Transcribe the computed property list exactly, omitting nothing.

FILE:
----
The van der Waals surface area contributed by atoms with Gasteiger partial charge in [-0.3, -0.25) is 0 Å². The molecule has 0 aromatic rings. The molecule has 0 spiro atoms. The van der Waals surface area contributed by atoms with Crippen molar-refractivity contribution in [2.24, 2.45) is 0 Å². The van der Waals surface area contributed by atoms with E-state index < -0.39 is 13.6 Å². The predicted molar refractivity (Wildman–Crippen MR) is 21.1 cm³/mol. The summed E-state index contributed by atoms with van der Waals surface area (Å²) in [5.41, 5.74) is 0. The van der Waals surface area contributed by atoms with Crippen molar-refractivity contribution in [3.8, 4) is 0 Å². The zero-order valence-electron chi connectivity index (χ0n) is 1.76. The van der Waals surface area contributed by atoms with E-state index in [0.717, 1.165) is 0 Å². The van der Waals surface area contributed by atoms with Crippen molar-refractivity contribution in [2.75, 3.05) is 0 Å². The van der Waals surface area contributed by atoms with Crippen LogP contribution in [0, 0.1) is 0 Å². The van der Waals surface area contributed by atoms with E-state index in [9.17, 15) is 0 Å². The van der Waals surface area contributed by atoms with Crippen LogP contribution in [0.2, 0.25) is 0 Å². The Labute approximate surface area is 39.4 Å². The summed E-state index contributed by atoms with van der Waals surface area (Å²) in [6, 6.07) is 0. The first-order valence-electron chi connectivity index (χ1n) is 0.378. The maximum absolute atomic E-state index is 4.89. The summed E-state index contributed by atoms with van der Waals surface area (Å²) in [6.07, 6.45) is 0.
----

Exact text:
The van der Waals surface area contributed by atoms with Gasteiger partial charge in [-0.3, -0.25) is 0 Å². The molecule has 0 aromatic rings. The molecule has 0 spiro atoms. The van der Waals surface area contributed by atoms with Crippen molar-refractivity contribution in [2.24, 2.45) is 0 Å². The van der Waals surface area contributed by atoms with E-state index < -0.39 is 13.6 Å². The predicted molar refractivity (Wildman–Crippen MR) is 21.1 cm³/mol. The summed E-state index contributed by atoms with van der Waals surface area (Å²) in [5.41, 5.74) is 0. The van der Waals surface area contributed by atoms with Crippen molar-refractivity contribution in [3.8, 4) is 0 Å². The zero-order valence-electron chi connectivity index (χ0n) is 1.76. The van der Waals surface area contributed by atoms with E-state index in [0.717, 1.165) is 0 Å². The van der Waals surface area contributed by atoms with Crippen molar-refractivity contribution in [2.75, 3.05) is 0 Å². The van der Waals surface area contributed by atoms with Crippen LogP contribution in [0, 0.1) is 0 Å². The van der Waals surface area contributed by atoms with E-state index in [9.17, 15) is 0 Å². The van der Waals surface area contributed by atoms with Crippen LogP contribution in [0.2, 0.25) is 0 Å². The Labute approximate surface area is 39.4 Å². The summed E-state index contributed by atoms with van der Waals surface area (Å²) in [6, 6.07) is 0. The first-order valence-electron chi connectivity index (χ1n) is 0.378. The maximum absolute atomic E-state index is 4.89. The summed E-state index contributed by atoms with van der Waals surface area (Å²) in [6.07, 6.45) is 0.